The Correspondence series, which contains 3,229 items, consists mainly of letters to and from George Dock (the ones by Dock are usually unsigned copies he retained and a majority of those are in fragile condition). The main subjects are related to George Dock's involvement in the various medical schools of which he was a faculty member, the medical organizations to which he belonged, the medical libraries with which he was involved, and medical and personal correspondence. There are letters pertaining to the creation and running of the Archives of Internal Medicine and Journal of the American Medical Association. The letters from the Human Betterment Foundation and California Department of Institutions contain discussions regarding their second survey of sterilization in California's mental institutions. The letters to his wife, Laura McLemore Dock, detail his studies and travels in Europe, his early years at the University of Michigan, his experiences in the Spanish-American War, and a 1919 trip to the Jesus Maria Rancho in Santa Barbara County, California. The correspondence with his family are mostly about his travels and local happenings, not discussions of his work, with the exception of letters to his son, William Dock. Notable participants include: American Heart Association, American Medical Association (and Journal), Barlow Society for the History of Medicine, Barnes Hospital (Saint Louis, Mo.), Charles C. Bass, Elmer Belt, Richard C. Cabot, California Medical Association, C. N. B. Camac, Isadore Dyer, John F. Fulton, M. Howard Fussell, E. S. Gosney, Huntington Memorial Hospital (Pasadena, Calif.), Los Angeles County Medical Association (and Library), John Herr Musser, Sir William Osler, Paul Popenoe, George Canby Robinson, St. Louis Medical Society, the medical schools of the universities of Michigan, Minnesota and Pennsylvania, Yale Medical Library and Casey A. Wood. Some specific subjects mentioned are: Leopold Auenbrugger, Biliary tract, Charity Hospital (New Orleans, La.), College of Medicine at Urbana-Champaign, Le Roy Crummer, laboratory diagnosis, hospital administration, John Hopkins University, D. J. Larrey, malaria, medical history taking, medical societies, Florence Nightingale, physicians' salaries, sexually transmitted diseases in California, health aspects of the Spanish-American War, Typhoid fever, vaccinations, women physicians, Horatio C. Wood, and medical and sanitary affairs in World War I.
    The Ephemera consists of 793 items and consists of ephemera relating to Dock's life. This includes materials from the various universities at which Dock worked and associations of which he was a member (American Association for the History of Medicine, Los Angeles County Medical Association, and American Medical Association); booklets and publications related to Dock including a bibliography of his writings; biographies and obituaries of Dock; awards and certificates won by Dock; his personal medical records; items related to Dock's book collections and collecting; photographs of himself, his friends and family and his travels and some related to medical issues including smallpox and tuberculosis (two prominent people represented in the photographs are Elmer Belt and Sir William Osler). There are also several folders of newspaper clippings collected by George Dock and some about him. There are four folders of material related to celebrations held for Dock including his centennial celebration that was held in 1960.
    There are also five scrapbooks (1846-1913) of George Dock's. One scrapbook contains clippings that Dock kept of anecdotes, sayings, and articles of interest. The other four scrapbooks contain newspaper clippings, articles and ephemera related to his career including one that pertains to materials collected on his travels through Europe and his studies in Germany from 1884 to 1912, including the International Congress of Medicine in 1897. There is also one microfilm reel that contains the correspondence of George Dock (Dock's son) who was serving in Europe during World War 1.
    The addenda contains material that was transferred back to the Manuscripts Department from the Rare Books Department. It includes correspondence, manuscripts, speeches, ephemera, etc. It includes correspondence between Sir William Osler and George Dock.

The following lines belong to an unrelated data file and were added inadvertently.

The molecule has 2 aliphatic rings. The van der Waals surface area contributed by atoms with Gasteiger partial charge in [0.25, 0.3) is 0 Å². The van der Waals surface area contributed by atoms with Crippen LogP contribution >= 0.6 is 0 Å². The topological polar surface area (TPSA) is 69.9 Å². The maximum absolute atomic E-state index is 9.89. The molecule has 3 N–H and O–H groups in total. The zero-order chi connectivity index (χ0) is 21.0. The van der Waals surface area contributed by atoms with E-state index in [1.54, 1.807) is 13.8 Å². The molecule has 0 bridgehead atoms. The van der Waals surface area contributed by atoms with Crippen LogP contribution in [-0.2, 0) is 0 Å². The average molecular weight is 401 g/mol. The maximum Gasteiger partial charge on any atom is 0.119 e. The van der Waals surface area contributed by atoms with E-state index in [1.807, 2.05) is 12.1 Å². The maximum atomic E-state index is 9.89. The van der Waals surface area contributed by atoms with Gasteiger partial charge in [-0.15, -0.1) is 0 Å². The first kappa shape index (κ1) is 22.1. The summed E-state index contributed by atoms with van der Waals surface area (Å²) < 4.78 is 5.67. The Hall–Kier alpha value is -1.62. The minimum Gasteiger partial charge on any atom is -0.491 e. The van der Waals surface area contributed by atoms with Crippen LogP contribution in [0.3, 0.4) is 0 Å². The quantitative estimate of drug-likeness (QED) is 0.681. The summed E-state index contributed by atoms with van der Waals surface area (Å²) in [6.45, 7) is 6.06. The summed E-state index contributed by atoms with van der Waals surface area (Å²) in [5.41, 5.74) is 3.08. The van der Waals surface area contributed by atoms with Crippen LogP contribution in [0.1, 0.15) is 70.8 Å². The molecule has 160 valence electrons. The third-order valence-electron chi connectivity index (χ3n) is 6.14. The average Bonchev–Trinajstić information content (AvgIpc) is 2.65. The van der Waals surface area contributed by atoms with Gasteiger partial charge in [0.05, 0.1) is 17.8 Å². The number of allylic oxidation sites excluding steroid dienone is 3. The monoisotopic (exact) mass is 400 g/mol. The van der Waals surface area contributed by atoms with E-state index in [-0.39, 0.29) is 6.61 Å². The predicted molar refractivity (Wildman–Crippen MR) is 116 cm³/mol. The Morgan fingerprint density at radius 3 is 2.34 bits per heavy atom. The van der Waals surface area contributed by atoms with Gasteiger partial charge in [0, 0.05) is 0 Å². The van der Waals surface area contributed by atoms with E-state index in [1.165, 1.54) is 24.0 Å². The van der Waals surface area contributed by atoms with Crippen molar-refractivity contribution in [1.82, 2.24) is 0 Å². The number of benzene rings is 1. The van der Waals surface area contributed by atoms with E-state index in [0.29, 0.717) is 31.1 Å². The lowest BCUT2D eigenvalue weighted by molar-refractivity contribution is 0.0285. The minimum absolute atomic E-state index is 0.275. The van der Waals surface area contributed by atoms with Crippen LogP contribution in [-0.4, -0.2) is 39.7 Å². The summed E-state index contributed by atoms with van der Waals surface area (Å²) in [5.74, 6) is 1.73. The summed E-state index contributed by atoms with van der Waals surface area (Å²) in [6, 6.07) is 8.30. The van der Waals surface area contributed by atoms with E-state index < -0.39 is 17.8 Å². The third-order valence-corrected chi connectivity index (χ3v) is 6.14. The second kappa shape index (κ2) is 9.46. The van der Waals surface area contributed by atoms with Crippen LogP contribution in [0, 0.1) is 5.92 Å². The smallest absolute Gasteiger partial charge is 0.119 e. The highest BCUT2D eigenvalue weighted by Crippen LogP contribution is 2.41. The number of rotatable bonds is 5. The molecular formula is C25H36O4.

Arrangement

    The collection is organized in the following series 1. Manuscripts; 2. Correspondence; 3. Ephemera; 4. Scrapbooks; 5. Oversize; 6. Microfilm; and 7. Addenda. Arranged alphabetically in each series. Many off-prints and re-prints of scholarly articles by George Dock and other physicians, which were originally accessioned with this collection, have been transferred to the Rare Book Department. Please contact the Rare Books Department for information and access.

    Indexing Terms

    The following terms have been used to index the description of this collection in the Huntington Library's Online Catalog.  

    Subjects

    Auenbrugger, Leopold, 1722-1809.
    Crummer, Le Roy, 1872-1934.
    Dock, George, 1860-1951 -- Archives.
    Larrey, D. J. (Dominique Jean), baron, 1766-1842.
    Nightingale, Florence, 1820-1910.
    Wood, H. C. (Horatio C.), 1841-1920.
    Los Angeles County Medical Association.
    Biliary tract -- Diseases -- Treatment.
    Diagnosis, Laboratory -- History -- 19th century -- Sources.
    Hospitals -- Administration -- History.
    Malaria.
    Medical colleges -- United States -- History -- Sources.
    Medical education -- United States -- 19th century -- Sources.
    Medical education -- United States -- 20th century -- Sources.
    Medical history taking.
    Medical libraries -- California -- Los Angeles.
    Medical students -- United States.
    Medicine -- History -- 19th century -- Sources.
    Medicine -- History -- 20th century -- Sources.
    Medicine -- Societies, etc.
    Physicians -- Salaries, etc.
    Physicians -- United States -- Archives.
    Sexually transmitted diseases -- California -- Prevention -- History -- Sources.
    Smallpox.
    Spanish-American War, 1898 -- Health aspects.
    Tuberculosis.
    Typhoid fever.
    Vaccination.
    Women physicians.
    World War, 1914-1918 -- Medical care.
    Los Angeles (Calif.) -- History -- 20th century -- Sources.
    Los Angeles County Medical Association Collection.

    Forms/Genres

    Articles -- United States.
    Autopsies -- United States.
    Clippings (information artifacts) -- United States.
    Hospital records -- United States.
    Letters (correspondence) -- United States.
    Manuscripts -- United States.
    Medical records -- United States.
    Photographs -- United States.
    Reports -- United States.
    Scrapbooks -- United States.
    Speeches -- United States.

    Additional Contributors

    Bass, Charles C. (Charles Cassedy), 1875-1975.
    Cabot, Richard C. (Richard Clarke), 1868-1939.
    Camac, C. N. B. (Charles Nicoll Bancker), 1868-1940.
    Dock, George.
    Dock, William, 1898-.
    Fulton, John F. (John Farquhar), 1899-1960.
    Fussell, M. Howard (Milton Howard), 1855-1921.
    Gosney, E. S. (Ezra Seymour), 1855-1942.
    Musser, John Herr.
    Popenoe, Paul, 1888-1979.
    Robinson, George Canby, 1878-1960.
    Wood, Casey A. (Casey Albert), 1856-1942.
    American Heart Association.
    American Medical Association.
    Los Angeles County Medical Association, former owner.
    Los Angeles County Medical Association. Library.